In “What’s the Right Way to Teach Civics?” Vauhini Vara suggests that the Joe Foss Institute, which encourages high school students to study America’s governing ideals and institutions, has a conservative agenda. Foss, she points out, emphasizes not just “the facts of how American government works,” but also “civic-mindedness.” And this in turn betokens “traditional ideas about patriotism.”
“Civic-mindedness” isn’t only about “traditional ideas.” Learning about the past is the best preparation for influencing the future. Civic knowledge is good for people of all political persuasions. We should all desire to see our country live up to its ideals, and that means knowing and appreciating those ideals.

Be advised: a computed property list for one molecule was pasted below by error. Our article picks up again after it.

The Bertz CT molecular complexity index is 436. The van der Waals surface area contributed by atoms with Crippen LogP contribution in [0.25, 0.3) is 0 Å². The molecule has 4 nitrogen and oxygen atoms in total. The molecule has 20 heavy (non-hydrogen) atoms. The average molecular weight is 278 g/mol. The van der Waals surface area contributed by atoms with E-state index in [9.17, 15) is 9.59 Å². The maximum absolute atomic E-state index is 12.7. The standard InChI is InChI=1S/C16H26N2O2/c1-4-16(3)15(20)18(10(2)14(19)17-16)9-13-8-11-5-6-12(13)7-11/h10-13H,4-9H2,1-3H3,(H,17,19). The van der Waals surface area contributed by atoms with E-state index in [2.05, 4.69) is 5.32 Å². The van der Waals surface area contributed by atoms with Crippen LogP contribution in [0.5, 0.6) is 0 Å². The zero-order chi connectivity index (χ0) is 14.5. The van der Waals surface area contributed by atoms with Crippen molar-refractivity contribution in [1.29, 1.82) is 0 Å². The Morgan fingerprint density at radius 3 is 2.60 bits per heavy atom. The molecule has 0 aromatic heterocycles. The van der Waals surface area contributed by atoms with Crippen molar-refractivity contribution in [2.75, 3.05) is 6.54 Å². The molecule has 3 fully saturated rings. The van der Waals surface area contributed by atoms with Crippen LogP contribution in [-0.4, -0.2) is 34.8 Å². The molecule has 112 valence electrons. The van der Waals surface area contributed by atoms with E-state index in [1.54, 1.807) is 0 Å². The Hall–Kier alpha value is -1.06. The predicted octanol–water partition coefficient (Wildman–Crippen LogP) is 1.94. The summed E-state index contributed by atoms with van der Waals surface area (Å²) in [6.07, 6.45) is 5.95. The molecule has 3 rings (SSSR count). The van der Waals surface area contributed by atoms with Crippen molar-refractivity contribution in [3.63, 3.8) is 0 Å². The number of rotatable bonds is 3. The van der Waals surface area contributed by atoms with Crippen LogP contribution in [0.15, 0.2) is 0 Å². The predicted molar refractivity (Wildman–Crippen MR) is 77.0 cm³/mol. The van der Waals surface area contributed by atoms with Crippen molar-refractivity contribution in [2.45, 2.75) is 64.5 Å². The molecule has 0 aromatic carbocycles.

The National Association of Scholars is finishing a study of civic education at the college level. We have found that while higher education is moving toward making what it calls “civic engagement” part of what all college students do, civic learning is still peripheral.
The Foss Institute’s efforts to give high school students a foundation in civic learning is admirable. Colleges should pick up where high schools leave off. We need to broaden understanding of patriotism rather than deride the concept.